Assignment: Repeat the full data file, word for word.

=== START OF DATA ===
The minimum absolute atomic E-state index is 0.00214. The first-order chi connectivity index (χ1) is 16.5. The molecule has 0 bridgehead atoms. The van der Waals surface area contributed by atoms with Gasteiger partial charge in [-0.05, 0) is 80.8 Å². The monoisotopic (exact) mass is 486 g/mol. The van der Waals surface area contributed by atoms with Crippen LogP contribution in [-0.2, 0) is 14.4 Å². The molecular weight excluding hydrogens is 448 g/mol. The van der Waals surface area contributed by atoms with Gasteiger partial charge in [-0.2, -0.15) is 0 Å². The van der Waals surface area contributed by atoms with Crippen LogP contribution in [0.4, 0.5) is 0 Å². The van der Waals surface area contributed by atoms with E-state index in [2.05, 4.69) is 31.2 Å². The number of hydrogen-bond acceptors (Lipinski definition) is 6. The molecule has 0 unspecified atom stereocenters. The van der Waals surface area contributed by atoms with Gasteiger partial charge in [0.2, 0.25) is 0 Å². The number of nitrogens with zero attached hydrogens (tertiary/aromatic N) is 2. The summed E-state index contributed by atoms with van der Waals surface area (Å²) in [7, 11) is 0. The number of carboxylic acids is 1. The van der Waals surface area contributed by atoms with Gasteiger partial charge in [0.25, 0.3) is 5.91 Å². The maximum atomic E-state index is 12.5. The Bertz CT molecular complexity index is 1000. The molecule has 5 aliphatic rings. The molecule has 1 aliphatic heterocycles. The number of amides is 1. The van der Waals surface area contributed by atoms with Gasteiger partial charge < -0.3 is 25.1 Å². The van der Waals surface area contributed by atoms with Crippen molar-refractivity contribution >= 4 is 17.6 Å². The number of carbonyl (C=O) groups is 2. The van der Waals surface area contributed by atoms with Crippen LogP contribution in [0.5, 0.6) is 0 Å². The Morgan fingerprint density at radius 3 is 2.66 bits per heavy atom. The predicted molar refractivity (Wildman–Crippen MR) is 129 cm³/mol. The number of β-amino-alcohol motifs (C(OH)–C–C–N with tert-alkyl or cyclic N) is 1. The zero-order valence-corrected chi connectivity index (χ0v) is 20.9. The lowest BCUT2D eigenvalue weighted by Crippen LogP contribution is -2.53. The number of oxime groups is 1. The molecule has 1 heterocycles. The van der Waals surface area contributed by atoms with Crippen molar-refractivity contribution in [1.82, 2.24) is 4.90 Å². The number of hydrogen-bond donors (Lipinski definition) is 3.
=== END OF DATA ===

The minimum absolute atomic E-state index is 0.00214. The first-order chi connectivity index (χ1) is 16.5. The molecule has 0 bridgehead atoms. The van der Waals surface area contributed by atoms with Gasteiger partial charge in [-0.05, 0) is 80.8 Å². The monoisotopic (exact) mass is 486 g/mol. The van der Waals surface area contributed by atoms with Crippen LogP contribution in [-0.2, 0) is 14.4 Å². The molecular weight excluding hydrogens is 448 g/mol. The van der Waals surface area contributed by atoms with Gasteiger partial charge in [-0.2, -0.15) is 0 Å². The van der Waals surface area contributed by atoms with Crippen LogP contribution in [0.4, 0.5) is 0 Å². The van der Waals surface area contributed by atoms with E-state index in [2.05, 4.69) is 31.2 Å². The number of hydrogen-bond acceptors (Lipinski definition) is 6. The molecule has 0 unspecified atom stereocenters. The van der Waals surface area contributed by atoms with Gasteiger partial charge in [0.2, 0.25) is 0 Å². The number of nitrogens with zero attached hydrogens (tertiary/aromatic N) is 2. The summed E-state index contributed by atoms with van der Waals surface area (Å²) in [7, 11) is 0. The number of carboxylic acids is 1. The van der Waals surface area contributed by atoms with Gasteiger partial charge in [0.25, 0.3) is 5.91 Å². The maximum atomic E-state index is 12.5. The Bertz CT molecular complexity index is 1000. The molecule has 5 aliphatic rings. The molecule has 1 aliphatic heterocycles. The number of amides is 1. The van der Waals surface area contributed by atoms with Gasteiger partial charge < -0.3 is 25.1 Å². The van der Waals surface area contributed by atoms with Crippen molar-refractivity contribution >= 4 is 17.6 Å². The number of carbonyl (C=O) groups is 2. The van der Waals surface area contributed by atoms with Crippen LogP contribution in [0.5, 0.6) is 0 Å². The Morgan fingerprint density at radius 3 is 2.66 bits per heavy atom. The predicted molar refractivity (Wildman–Crippen MR) is 129 cm³/mol. The number of β-amino-alcohol motifs (C(OH)–C–C–N with tert-alkyl or cyclic N) is 1. The zero-order valence-corrected chi connectivity index (χ0v) is 20.9. The lowest BCUT2D eigenvalue weighted by Crippen LogP contribution is -2.53. The number of oxime groups is 1. The molecule has 1 heterocycles. The van der Waals surface area contributed by atoms with Crippen molar-refractivity contribution in [1.82, 2.24) is 4.90 Å². The number of hydrogen-bond donors (Lipinski definition) is 3.